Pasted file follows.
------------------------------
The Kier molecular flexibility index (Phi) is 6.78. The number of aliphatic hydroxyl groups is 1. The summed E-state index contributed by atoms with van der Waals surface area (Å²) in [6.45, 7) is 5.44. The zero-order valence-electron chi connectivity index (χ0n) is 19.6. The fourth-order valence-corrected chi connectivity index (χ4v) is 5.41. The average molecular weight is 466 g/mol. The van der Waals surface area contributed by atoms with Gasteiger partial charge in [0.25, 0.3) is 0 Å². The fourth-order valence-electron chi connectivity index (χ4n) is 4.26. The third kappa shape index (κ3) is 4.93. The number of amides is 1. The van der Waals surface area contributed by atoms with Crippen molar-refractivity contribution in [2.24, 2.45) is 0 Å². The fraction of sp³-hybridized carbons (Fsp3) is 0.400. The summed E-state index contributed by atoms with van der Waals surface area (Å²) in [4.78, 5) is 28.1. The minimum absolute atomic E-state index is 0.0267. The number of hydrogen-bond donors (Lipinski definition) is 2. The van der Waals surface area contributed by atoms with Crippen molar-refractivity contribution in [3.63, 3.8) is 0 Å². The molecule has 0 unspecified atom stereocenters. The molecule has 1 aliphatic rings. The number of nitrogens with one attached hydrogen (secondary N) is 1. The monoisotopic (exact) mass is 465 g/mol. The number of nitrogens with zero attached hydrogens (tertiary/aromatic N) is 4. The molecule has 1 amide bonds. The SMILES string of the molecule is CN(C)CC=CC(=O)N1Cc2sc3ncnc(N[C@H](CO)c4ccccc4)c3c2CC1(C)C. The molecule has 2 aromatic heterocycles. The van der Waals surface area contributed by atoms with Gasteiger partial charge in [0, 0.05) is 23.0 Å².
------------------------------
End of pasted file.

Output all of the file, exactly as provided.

The Kier molecular flexibility index (Phi) is 6.78. The number of aliphatic hydroxyl groups is 1. The summed E-state index contributed by atoms with van der Waals surface area (Å²) in [6.45, 7) is 5.44. The zero-order valence-electron chi connectivity index (χ0n) is 19.6. The fourth-order valence-corrected chi connectivity index (χ4v) is 5.41. The average molecular weight is 466 g/mol. The van der Waals surface area contributed by atoms with Gasteiger partial charge in [0.25, 0.3) is 0 Å². The fourth-order valence-electron chi connectivity index (χ4n) is 4.26. The third kappa shape index (κ3) is 4.93. The number of amides is 1. The van der Waals surface area contributed by atoms with Crippen molar-refractivity contribution in [2.24, 2.45) is 0 Å². The fraction of sp³-hybridized carbons (Fsp3) is 0.400. The summed E-state index contributed by atoms with van der Waals surface area (Å²) in [4.78, 5) is 28.1. The minimum absolute atomic E-state index is 0.0267. The number of hydrogen-bond donors (Lipinski definition) is 2. The van der Waals surface area contributed by atoms with Crippen molar-refractivity contribution in [3.63, 3.8) is 0 Å². The molecule has 0 unspecified atom stereocenters. The molecule has 1 aliphatic rings. The number of nitrogens with one attached hydrogen (secondary N) is 1. The monoisotopic (exact) mass is 465 g/mol. The number of nitrogens with zero attached hydrogens (tertiary/aromatic N) is 4. The molecule has 1 amide bonds. The SMILES string of the molecule is CN(C)CC=CC(=O)N1Cc2sc3ncnc(N[C@H](CO)c4ccccc4)c3c2CC1(C)C. The molecule has 2 aromatic heterocycles. The van der Waals surface area contributed by atoms with Gasteiger partial charge in [0, 0.05) is 23.0 Å².